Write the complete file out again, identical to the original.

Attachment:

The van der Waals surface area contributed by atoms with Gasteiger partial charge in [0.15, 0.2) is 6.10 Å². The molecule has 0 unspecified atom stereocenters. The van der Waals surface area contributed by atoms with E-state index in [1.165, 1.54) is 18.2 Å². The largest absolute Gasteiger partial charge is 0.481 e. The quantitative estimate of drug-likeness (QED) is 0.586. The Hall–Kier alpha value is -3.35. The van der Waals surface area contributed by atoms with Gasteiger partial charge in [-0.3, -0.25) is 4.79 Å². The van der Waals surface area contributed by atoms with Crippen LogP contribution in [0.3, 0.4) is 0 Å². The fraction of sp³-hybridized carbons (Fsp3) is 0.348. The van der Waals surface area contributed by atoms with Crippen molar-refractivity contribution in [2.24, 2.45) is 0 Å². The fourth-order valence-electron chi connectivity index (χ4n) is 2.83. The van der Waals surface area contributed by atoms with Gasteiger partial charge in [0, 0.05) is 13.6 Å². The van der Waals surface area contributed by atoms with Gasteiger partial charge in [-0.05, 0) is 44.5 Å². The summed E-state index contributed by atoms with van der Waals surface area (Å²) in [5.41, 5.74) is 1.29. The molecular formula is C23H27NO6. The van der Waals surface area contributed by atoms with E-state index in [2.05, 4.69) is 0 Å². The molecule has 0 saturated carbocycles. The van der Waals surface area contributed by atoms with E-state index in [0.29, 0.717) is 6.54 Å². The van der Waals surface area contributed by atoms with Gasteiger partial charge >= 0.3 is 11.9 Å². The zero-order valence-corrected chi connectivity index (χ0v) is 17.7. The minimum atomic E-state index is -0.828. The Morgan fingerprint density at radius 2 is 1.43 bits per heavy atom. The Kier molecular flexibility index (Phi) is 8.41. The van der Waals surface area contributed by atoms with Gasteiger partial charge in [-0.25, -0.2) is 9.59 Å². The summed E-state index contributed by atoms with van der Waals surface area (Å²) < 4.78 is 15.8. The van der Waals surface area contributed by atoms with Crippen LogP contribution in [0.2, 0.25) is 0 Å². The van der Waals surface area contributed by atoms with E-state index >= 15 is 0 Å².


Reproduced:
The van der Waals surface area contributed by atoms with Gasteiger partial charge in [0.15, 0.2) is 6.10 Å². The molecule has 0 unspecified atom stereocenters. The van der Waals surface area contributed by atoms with E-state index in [1.165, 1.54) is 18.2 Å². The largest absolute Gasteiger partial charge is 0.481 e. The quantitative estimate of drug-likeness (QED) is 0.586. The Hall–Kier alpha value is -3.35. The van der Waals surface area contributed by atoms with Gasteiger partial charge in [-0.3, -0.25) is 4.79 Å². The van der Waals surface area contributed by atoms with Crippen LogP contribution in [0.3, 0.4) is 0 Å². The fraction of sp³-hybridized carbons (Fsp3) is 0.348. The van der Waals surface area contributed by atoms with Crippen molar-refractivity contribution in [2.24, 2.45) is 0 Å². The fourth-order valence-electron chi connectivity index (χ4n) is 2.83. The van der Waals surface area contributed by atoms with Gasteiger partial charge in [0, 0.05) is 13.6 Å². The van der Waals surface area contributed by atoms with Gasteiger partial charge in [-0.05, 0) is 44.5 Å². The summed E-state index contributed by atoms with van der Waals surface area (Å²) in [5.41, 5.74) is 1.29. The molecular formula is C23H27NO6. The van der Waals surface area contributed by atoms with E-state index in [2.05, 4.69) is 0 Å². The molecule has 0 saturated carbocycles. The van der Waals surface area contributed by atoms with E-state index in [0.29, 0.717) is 6.54 Å². The van der Waals surface area contributed by atoms with Gasteiger partial charge >= 0.3 is 11.9 Å². The zero-order valence-corrected chi connectivity index (χ0v) is 17.7. The minimum atomic E-state index is -0.828. The Morgan fingerprint density at radius 2 is 1.43 bits per heavy atom. The Kier molecular flexibility index (Phi) is 8.41. The van der Waals surface area contributed by atoms with Gasteiger partial charge in [-0.25, -0.2) is 9.59 Å². The summed E-state index contributed by atoms with van der Waals surface area (Å²) < 4.78 is 15.8. The van der Waals surface area contributed by atoms with Crippen LogP contribution in [0.2, 0.25) is 0 Å². The van der Waals surface area contributed by atoms with E-state index >= 15 is 0 Å².